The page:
Preaching: Emotional Manipulation

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Of course an eager evangelist might argue that getting a person down the aisle to make a public profession is always in the “best interest” of the professing person, but the millions of inactive religious converts suggest that some of those lured down the aisle hated themselves and the evangelists the next morning. Seduction was the way of the serpent, not the way of Christ. The use of conversion statistics for personal promotion implies a scalp-gathering mentality that is for the advantage of the persuader. In a sermon contrasting the orthodox and liberals, the preacher climaxed his harangue with the emotionally charged story of a family trapped in a burning car and a bystander who let the family die rather than become involved. Theological differences were portrayed as absolutes with life and death meaning. The story was not germane to the subject and apparently included only for sentimental appeal. Another popular pulpit orator reported the scene of a hotel tragedy where “a man leaped out the window.… Women took babies to the windows and dropped them to certain deaths below.… Grown, intelligent people leaped to their deaths from those windows.” The scene is then used as an analogy for the experience of hell.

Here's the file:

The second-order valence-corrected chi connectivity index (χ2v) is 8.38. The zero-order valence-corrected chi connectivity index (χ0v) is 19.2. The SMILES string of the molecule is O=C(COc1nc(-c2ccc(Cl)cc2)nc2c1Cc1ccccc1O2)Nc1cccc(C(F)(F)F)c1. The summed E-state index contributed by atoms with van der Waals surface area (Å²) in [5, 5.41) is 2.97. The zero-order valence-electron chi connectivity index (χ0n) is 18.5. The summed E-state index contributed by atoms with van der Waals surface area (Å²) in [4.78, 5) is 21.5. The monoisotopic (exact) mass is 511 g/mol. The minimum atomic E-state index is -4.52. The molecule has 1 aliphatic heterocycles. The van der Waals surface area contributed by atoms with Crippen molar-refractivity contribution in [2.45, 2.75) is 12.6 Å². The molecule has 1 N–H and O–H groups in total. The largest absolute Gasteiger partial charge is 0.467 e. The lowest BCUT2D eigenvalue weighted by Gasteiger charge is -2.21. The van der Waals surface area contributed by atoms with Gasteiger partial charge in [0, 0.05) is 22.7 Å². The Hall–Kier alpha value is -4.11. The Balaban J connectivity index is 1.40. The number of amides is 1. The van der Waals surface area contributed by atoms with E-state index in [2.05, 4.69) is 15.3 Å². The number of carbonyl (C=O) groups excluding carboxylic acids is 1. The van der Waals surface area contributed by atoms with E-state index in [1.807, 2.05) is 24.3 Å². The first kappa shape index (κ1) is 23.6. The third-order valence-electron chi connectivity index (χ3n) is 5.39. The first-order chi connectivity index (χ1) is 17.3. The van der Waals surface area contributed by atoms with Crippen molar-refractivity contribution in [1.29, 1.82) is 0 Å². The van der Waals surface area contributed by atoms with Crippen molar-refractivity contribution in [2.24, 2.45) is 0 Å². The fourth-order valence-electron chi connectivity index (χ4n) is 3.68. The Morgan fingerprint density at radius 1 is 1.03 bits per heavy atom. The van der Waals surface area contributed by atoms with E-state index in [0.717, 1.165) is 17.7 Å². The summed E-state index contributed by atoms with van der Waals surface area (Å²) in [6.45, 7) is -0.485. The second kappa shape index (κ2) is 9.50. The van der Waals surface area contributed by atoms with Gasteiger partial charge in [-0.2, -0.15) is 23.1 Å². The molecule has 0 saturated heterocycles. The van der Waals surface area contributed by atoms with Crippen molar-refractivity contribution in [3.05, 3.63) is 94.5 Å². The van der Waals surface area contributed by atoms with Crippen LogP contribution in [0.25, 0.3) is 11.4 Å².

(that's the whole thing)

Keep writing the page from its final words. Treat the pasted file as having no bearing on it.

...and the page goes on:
~ Raymond Bailey, Handbook of Contemporary Preaching, ed. Michael Duduit (Nashville, Tenn.: B&H Academic, 1993), (Kindle Locations 11296-11305).

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